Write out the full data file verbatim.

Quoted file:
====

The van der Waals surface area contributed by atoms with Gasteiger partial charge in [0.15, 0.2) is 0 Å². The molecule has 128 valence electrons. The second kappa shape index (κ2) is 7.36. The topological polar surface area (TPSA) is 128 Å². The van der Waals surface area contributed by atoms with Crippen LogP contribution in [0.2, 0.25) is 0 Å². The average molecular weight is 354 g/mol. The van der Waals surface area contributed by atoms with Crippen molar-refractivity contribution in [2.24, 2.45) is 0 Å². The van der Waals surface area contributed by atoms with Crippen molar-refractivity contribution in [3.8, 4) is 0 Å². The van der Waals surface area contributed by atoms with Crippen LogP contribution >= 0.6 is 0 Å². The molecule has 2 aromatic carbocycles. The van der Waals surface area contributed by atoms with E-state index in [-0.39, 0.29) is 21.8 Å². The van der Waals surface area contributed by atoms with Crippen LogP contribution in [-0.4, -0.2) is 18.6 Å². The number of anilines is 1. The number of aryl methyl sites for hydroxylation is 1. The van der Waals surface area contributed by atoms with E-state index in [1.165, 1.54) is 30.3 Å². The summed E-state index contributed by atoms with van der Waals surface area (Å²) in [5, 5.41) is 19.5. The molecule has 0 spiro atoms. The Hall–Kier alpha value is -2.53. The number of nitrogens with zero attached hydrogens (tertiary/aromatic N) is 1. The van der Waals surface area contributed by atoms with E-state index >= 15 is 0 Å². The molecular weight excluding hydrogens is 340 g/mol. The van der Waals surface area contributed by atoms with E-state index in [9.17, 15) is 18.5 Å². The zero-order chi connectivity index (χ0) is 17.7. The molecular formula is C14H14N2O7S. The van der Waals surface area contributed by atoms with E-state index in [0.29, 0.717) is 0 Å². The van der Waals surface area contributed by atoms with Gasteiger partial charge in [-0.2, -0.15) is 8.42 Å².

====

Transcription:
The van der Waals surface area contributed by atoms with Gasteiger partial charge in [0.15, 0.2) is 0 Å². The molecule has 128 valence electrons. The second kappa shape index (κ2) is 7.36. The topological polar surface area (TPSA) is 128 Å². The van der Waals surface area contributed by atoms with Crippen LogP contribution in [0.2, 0.25) is 0 Å². The average molecular weight is 354 g/mol. The van der Waals surface area contributed by atoms with Crippen molar-refractivity contribution in [2.24, 2.45) is 0 Å². The van der Waals surface area contributed by atoms with Crippen molar-refractivity contribution in [3.8, 4) is 0 Å². The van der Waals surface area contributed by atoms with Crippen LogP contribution >= 0.6 is 0 Å². The molecule has 2 aromatic carbocycles. The van der Waals surface area contributed by atoms with E-state index in [-0.39, 0.29) is 21.8 Å². The van der Waals surface area contributed by atoms with Crippen LogP contribution in [-0.4, -0.2) is 18.6 Å². The number of anilines is 1. The number of aryl methyl sites for hydroxylation is 1. The van der Waals surface area contributed by atoms with E-state index in [1.165, 1.54) is 30.3 Å². The summed E-state index contributed by atoms with van der Waals surface area (Å²) in [5, 5.41) is 19.5. The molecule has 0 spiro atoms. The Hall–Kier alpha value is -2.53. The number of nitrogens with zero attached hydrogens (tertiary/aromatic N) is 1. The van der Waals surface area contributed by atoms with E-state index >= 15 is 0 Å². The molecular weight excluding hydrogens is 340 g/mol. The van der Waals surface area contributed by atoms with E-state index in [9.17, 15) is 18.5 Å². The zero-order chi connectivity index (χ0) is 17.7. The molecular formula is C14H14N2O7S. The van der Waals surface area contributed by atoms with E-state index in [0.29, 0.717) is 0 Å². The van der Waals surface area contributed by atoms with Gasteiger partial charge in [-0.2, -0.15) is 8.42 Å².